In 2012, the Federal Trade Commission withdrew its 9-year-old Policy Statement on Monetary Equitable Remedies in Competition, signaling more aggressive use of monetary penalties. The FTC issued the policy statement in 2003, establishing the factors it would consider in determining whether to seek monetary relief, following its decision to impose significant monetary penalties in two competition cases in the early 2000s. The FTC abruptly withdrew this policy statement in 2012, without a clear catalyst prompting it to do so, and over internal FTC dissent, on the grounds that it unnecessarily restricted the FTC's options for imposing monetary remedies. Over the period that the policy statement was in effect, the FTC sought “disgorgement,” or court-ordered repayment of illegal profits, in only two cases; in the 2½ years following withdrawal of the policy statement, the FTC has pursued disgorgement in three cases, all involving the healthcare industry.
In April, the FTC announced a settlement with Cardinal Health to resolve allegations that Cardinal had monopolized the markets for the sale and distribution of low-energy radiopharmaceuticals in 25 metropolitan areas. Cardinal had allegedly tied up the only two manufacturers of an essential product through a combination of contractual terms, threats to switch business from one to the other, and threats to enter into the supply of the product itself. The FTC alleged that Cardinal effectively prevented other distributors from entering the markets, and led to increased prices for customers.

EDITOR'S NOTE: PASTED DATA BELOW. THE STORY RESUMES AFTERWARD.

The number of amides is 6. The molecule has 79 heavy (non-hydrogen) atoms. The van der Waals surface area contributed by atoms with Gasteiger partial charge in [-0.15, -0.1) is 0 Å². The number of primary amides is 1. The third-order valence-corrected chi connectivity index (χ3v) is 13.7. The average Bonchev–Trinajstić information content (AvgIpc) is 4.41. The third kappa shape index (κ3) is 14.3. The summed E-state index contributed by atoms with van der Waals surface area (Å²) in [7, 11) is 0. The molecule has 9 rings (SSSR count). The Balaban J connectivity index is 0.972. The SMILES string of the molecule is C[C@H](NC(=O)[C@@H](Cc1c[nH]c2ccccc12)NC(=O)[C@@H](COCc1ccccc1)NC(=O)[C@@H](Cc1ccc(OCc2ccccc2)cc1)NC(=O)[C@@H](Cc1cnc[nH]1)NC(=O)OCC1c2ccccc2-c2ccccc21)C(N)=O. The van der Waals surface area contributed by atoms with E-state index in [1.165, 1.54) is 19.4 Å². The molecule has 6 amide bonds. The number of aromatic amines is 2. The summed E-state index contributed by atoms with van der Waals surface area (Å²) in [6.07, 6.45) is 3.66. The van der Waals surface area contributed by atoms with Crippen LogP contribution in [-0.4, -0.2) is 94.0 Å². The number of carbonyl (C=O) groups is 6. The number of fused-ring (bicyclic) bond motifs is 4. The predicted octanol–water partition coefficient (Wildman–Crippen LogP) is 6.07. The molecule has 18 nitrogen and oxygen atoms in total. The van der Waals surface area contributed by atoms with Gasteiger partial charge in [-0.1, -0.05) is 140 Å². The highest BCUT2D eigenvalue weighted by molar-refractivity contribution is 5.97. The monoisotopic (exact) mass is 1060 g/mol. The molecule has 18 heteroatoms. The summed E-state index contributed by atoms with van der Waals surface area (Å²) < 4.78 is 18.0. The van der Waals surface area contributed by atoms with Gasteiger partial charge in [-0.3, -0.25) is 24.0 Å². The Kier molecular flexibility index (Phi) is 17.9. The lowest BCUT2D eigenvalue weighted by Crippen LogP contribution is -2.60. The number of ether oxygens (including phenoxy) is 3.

The settlement requires Cardinal to pay $26.8 million into a fund for injured consumers, as “disgorgement” of its allegedly ill-gotten profits. Cardinal stated that it voluntarily entered into the settlement without admitting wrongdoing to avoid the costs and unpredictability of litigation, particularly in light of the time elapsed since the conduct at issue had occurred (from 2003 to 2008).
The FTC's pursuit of disgorgement and the size of the monetary settlement in the Cardinal case demonstrate an increasingly aggressive enforcement stance on a broader range of potentially anticompetitive conduct and heighten risks for consolidating healthcare entities.